European Commission logo
English English
CORDIS - EU research results
Content archived on 2024-05-21

Development of environmental modules for evaluation of toxicity of pesticide residues in agriculture

Article Category

Article available in the following languages:

Modelling dietary toxicity data for pesticides

Data on pesticide toxicology including structure and biological activity has been collated in order to develop QSAR models. These were able to realistically predict the dietary toxicity for the bobwhite quail.

Health icon Health

The prediction of activity of biomolecules using databases and modelling is becoming an increasingly accepted tool. These are able to forecast toxicity levels for groups of chemicals such as pesticides. The use of quantitative structure-activity relationship (QSAR) models means that the preservation of our ecosystems need no longer be at variance with the economic interests of industry. QSARs may mean that more conventional time and money consuming biotoxicity tests will become largely obsolete. The objectives of the EC funded project DEMETRA involved the development of software for the prediction of chemical toxicity in four key organisms of our food chains. Groups involved included ecotoxicologists, representatives from industry and government bodies. To develop models involving the bobwhite quail for dietary toxicity, project partners at the Mario Negri Institute for Pharmacological Research in Italy compiled data on a set of 98 pesticides. The two main components involved in the study were a complete description of the compounds together with reliable and comprehensive toxicity data. The Organisation for Economic Co-operation and Development (OECD) drew up principles for QSAR model validation. One criterion was that the toxicity database used should have the maximum amount of data. The group therefore selected the Environmental Protection Agency Office Pesticide Program - EPA-OPP database for use in the QSAR model. Additionally, several other high quality sources of data were used for comparison as a means of ratifying the data for more accurate information. The scientists devised a method of allocating a single value for each compound from multiple data and imposed strict filtering to ensure a reliable outcome. For the compound description, the team provided three levels of information - chemical, which involves the molecular description, mathematical (the molecular descriptor) and a set of toxicity values for the compounds. Prospective users include owners of the databases utilised. This is an indication of the level of co-operation envisaged as together they can merge the data as an 'external audit' for validity checking. Others include regulatory bodies, industry, academic researchers and the public at large as the data is freely available on the DEMETRA website on It is envisaged that this work will provide the basis for the development of new QSAR approaches.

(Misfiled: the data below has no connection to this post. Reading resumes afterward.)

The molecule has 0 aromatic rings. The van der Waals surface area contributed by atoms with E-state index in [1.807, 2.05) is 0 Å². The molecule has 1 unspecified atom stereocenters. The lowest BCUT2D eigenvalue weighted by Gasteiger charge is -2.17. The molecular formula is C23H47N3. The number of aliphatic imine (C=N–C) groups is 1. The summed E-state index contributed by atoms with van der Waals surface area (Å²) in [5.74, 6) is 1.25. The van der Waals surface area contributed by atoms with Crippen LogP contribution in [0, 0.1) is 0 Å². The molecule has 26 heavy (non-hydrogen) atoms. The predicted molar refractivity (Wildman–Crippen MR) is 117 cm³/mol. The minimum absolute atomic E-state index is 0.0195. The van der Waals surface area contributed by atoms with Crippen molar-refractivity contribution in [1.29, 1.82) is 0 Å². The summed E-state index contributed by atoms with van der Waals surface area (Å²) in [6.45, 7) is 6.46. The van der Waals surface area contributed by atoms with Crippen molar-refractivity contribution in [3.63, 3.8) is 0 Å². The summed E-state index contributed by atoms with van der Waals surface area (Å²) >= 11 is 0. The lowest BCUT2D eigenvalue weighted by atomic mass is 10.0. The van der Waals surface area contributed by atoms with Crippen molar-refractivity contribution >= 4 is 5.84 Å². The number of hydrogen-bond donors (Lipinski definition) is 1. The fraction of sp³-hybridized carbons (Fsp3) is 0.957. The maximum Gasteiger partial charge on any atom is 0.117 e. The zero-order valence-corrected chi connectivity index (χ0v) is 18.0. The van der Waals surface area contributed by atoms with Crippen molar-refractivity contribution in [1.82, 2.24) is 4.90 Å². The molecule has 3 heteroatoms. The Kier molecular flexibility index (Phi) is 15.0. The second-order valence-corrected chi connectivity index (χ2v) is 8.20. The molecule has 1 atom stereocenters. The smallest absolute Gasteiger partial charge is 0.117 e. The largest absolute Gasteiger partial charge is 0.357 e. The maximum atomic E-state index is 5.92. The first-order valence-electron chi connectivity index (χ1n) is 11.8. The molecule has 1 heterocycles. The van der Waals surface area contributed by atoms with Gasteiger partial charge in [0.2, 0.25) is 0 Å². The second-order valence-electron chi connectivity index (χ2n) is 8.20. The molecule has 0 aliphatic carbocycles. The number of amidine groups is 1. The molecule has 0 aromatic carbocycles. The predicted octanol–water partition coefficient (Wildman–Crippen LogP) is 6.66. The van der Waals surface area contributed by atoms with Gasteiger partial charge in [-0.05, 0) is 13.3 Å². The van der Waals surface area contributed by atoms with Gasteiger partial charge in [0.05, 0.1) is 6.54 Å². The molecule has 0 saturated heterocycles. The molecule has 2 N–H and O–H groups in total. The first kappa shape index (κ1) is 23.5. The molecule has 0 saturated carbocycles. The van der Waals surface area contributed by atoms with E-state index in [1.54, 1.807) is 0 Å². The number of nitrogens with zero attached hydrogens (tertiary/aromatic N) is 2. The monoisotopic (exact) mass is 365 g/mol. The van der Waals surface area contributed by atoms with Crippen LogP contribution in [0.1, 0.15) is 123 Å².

Discover other articles in the same domain of application